{
    "module":"ring_group",
    "data":{
        "endpoints": ["device_1_id",
                      "device_2_id",
                      "user_1_id",
                      "user_2_id",
                      "group_1_id",
                      "group_2_id"
                     ]
    }
}

NOTE: You can mix and match devices, users, and groups based on the needs of this particular call.

Dialing outside the account

IP Telecoms Hosted PBX supports two types of resources, global and per-account (or local). You can route to either resource, depending on how you've configured your account and whether you use the IP Telecom Hosted PBX cluster's global resources.

The use_local_resources flag is the key differentiator between global and local.

Using global resources

{
    "module": "resources",
    "data": {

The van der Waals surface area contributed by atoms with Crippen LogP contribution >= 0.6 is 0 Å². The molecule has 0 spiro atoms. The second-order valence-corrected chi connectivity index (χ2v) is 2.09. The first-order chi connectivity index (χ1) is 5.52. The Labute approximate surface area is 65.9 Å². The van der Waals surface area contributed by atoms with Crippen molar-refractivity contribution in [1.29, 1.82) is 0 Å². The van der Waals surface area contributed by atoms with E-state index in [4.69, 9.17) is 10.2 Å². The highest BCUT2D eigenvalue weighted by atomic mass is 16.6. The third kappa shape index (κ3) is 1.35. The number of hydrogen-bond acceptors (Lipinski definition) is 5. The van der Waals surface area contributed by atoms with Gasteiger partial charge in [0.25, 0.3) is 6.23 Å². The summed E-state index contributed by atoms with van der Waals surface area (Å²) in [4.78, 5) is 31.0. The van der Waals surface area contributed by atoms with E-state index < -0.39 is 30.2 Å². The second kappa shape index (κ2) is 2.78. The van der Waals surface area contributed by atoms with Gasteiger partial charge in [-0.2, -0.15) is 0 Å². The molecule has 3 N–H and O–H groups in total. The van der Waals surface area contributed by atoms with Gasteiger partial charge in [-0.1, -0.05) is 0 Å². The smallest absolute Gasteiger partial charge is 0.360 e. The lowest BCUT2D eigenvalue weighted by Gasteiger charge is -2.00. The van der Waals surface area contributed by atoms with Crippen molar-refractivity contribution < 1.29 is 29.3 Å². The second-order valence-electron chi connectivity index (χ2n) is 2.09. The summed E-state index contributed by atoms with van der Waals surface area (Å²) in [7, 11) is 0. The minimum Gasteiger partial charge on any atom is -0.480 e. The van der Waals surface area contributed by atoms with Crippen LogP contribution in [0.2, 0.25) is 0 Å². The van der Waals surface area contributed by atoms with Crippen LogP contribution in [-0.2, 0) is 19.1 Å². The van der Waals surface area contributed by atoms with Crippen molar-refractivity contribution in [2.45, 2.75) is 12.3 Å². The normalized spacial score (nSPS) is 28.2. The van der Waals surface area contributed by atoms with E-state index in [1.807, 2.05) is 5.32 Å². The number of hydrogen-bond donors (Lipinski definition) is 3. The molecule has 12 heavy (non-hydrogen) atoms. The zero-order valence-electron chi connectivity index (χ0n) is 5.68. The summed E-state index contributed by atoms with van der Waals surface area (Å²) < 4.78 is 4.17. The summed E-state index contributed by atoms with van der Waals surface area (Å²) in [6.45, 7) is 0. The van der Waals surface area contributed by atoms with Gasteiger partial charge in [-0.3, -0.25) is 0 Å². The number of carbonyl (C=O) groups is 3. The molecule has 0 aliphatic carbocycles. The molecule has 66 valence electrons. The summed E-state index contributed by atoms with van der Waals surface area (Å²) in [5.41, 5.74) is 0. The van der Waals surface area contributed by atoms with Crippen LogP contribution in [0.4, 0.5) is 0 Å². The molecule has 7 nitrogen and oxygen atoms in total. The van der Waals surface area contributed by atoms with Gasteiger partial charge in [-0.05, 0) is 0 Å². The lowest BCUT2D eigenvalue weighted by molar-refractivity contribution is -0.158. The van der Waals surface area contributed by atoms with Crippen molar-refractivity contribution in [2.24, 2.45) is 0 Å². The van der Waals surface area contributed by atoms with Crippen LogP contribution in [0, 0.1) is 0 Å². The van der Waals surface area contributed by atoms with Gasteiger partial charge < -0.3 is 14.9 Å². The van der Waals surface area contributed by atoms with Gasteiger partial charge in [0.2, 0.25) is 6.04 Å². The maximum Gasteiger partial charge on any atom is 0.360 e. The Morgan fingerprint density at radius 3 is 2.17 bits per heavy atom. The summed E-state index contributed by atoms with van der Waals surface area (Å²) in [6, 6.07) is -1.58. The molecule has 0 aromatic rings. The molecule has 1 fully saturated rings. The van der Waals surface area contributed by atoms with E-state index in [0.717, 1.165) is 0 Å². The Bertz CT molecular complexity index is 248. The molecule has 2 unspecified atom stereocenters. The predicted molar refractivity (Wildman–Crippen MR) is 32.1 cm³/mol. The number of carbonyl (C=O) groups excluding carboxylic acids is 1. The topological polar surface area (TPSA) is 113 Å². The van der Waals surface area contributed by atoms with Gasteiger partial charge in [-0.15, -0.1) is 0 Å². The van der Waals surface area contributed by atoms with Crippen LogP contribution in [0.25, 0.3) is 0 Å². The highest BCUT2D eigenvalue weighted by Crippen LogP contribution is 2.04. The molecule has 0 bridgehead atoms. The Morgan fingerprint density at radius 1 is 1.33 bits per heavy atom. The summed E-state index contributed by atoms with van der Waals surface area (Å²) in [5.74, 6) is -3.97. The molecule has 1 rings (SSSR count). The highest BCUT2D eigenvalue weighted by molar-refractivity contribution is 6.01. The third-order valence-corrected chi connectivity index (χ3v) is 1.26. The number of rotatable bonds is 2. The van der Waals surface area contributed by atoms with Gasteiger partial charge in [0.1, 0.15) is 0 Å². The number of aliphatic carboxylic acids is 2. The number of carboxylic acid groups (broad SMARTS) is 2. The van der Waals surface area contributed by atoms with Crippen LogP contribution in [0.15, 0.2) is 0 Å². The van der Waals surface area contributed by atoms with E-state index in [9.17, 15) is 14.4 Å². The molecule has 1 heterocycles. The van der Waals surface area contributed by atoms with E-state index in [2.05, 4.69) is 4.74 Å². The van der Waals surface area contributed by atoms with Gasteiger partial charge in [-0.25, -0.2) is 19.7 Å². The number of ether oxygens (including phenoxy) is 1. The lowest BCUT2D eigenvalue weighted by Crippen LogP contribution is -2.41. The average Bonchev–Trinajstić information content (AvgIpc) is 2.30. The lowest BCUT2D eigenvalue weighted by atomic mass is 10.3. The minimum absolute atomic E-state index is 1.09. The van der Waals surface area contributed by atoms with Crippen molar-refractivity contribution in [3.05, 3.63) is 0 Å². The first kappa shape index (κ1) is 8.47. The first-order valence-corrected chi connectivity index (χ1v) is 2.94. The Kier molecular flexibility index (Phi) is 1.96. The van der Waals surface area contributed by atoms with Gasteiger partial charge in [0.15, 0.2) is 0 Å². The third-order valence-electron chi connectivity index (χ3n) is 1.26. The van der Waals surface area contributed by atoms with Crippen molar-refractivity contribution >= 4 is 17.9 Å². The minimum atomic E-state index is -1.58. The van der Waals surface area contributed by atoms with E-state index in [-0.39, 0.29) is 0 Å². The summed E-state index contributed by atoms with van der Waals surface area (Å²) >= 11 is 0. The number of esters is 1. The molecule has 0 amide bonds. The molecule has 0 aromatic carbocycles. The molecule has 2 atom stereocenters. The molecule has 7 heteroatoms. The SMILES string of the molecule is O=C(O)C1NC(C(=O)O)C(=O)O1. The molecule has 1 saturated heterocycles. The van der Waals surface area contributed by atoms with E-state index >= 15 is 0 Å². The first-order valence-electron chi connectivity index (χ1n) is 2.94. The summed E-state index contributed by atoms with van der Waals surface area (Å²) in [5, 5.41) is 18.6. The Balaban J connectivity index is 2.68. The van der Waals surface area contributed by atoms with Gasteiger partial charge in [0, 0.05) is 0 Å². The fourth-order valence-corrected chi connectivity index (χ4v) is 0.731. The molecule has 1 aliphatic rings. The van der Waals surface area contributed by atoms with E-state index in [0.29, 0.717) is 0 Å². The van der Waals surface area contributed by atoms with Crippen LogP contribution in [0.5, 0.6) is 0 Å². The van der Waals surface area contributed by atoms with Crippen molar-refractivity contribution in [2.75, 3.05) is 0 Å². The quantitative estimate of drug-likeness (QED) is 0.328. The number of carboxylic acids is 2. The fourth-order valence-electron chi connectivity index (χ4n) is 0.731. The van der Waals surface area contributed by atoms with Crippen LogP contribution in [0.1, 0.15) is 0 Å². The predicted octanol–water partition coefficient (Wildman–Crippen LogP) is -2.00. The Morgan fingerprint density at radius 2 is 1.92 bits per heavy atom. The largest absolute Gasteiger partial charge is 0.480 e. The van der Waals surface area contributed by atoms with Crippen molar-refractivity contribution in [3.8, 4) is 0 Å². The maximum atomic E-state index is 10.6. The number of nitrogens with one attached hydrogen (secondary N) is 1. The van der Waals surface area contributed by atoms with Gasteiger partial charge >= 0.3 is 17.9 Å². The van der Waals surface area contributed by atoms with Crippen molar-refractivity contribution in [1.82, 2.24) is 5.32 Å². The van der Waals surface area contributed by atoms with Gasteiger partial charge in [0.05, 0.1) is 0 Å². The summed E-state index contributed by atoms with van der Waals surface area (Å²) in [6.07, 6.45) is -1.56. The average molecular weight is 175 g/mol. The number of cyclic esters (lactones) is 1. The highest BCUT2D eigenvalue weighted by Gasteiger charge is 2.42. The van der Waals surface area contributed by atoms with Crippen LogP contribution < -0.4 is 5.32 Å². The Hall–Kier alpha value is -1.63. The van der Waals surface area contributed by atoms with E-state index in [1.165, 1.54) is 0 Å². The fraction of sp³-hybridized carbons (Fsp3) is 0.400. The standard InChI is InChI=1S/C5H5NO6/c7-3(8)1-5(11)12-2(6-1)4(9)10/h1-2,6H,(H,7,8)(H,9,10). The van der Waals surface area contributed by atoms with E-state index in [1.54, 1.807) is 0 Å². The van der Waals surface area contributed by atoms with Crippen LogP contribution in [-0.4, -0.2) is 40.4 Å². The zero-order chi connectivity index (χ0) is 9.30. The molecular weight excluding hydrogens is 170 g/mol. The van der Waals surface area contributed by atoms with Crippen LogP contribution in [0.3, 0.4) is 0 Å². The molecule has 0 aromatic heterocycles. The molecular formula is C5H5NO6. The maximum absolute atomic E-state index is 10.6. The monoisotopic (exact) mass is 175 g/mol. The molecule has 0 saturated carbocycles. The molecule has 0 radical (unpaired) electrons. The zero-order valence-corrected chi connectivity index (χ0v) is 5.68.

"to_did": "+35316877779",
        "use_local_resources": false
    }
}

Using local resources

{
    "module": "resources",
    "data": {
        "to_did": "+135316877779",
        "use_local_resources": true
    }
}

Collecting DTMF

You can collect DTMFs through JSON by using the cf_collect_dtmf callflow action. After you collect the DTMFs, you can store them in the custom-named keys to distinguish between collections.

Request

    <?php

    header('content-type:application/json');

    ?>

Response

    {
        "module":"tts",
        "data":{
            "text": "Please enter up to four digits."
        },
        "children": {
            "_": {
                "module": "collect_dtmf",
                "data": {
                    "max_digits": 4,
                    "collection_name": "custom_name"
                },
                "children": {
                    "_": {
                        "module": "pivot",
                        "data": {